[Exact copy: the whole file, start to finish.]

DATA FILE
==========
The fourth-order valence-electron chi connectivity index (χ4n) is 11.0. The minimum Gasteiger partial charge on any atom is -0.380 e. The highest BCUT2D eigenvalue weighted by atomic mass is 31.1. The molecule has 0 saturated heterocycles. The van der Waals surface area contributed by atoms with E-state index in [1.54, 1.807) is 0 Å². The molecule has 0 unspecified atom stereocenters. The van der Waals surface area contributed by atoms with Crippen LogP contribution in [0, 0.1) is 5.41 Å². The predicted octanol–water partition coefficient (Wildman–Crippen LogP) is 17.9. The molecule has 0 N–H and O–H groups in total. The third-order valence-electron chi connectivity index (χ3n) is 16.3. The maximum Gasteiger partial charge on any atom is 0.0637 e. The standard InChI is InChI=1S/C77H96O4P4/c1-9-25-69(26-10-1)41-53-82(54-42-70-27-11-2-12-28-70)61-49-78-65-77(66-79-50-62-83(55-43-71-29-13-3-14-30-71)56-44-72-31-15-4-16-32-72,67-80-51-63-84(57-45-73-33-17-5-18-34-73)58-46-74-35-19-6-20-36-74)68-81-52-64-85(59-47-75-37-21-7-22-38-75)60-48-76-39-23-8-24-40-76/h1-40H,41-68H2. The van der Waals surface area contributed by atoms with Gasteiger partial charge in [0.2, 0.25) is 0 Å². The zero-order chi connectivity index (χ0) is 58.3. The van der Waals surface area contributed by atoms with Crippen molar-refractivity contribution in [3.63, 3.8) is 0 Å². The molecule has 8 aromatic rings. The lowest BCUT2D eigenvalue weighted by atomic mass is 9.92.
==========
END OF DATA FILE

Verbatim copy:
The fourth-order valence-electron chi connectivity index (χ4n) is 11.0. The minimum Gasteiger partial charge on any atom is -0.380 e. The highest BCUT2D eigenvalue weighted by atomic mass is 31.1. The molecule has 0 saturated heterocycles. The van der Waals surface area contributed by atoms with E-state index in [1.54, 1.807) is 0 Å². The molecule has 0 unspecified atom stereocenters. The van der Waals surface area contributed by atoms with Crippen LogP contribution in [0, 0.1) is 5.41 Å². The predicted octanol–water partition coefficient (Wildman–Crippen LogP) is 17.9. The molecule has 0 N–H and O–H groups in total. The third-order valence-electron chi connectivity index (χ3n) is 16.3. The maximum Gasteiger partial charge on any atom is 0.0637 e. The standard InChI is InChI=1S/C77H96O4P4/c1-9-25-69(26-10-1)41-53-82(54-42-70-27-11-2-12-28-70)61-49-78-65-77(66-79-50-62-83(55-43-71-29-13-3-14-30-71)56-44-72-31-15-4-16-32-72,67-80-51-63-84(57-45-73-33-17-5-18-34-73)58-46-74-35-19-6-20-36-74)68-81-52-64-85(59-47-75-37-21-7-22-38-75)60-48-76-39-23-8-24-40-76/h1-40H,41-68H2. The van der Waals surface area contributed by atoms with Gasteiger partial charge in [0.2, 0.25) is 0 Å². The zero-order chi connectivity index (χ0) is 58.3. The van der Waals surface area contributed by atoms with Crippen molar-refractivity contribution in [3.63, 3.8) is 0 Å². The molecule has 8 aromatic rings. The lowest BCUT2D eigenvalue weighted by atomic mass is 9.92.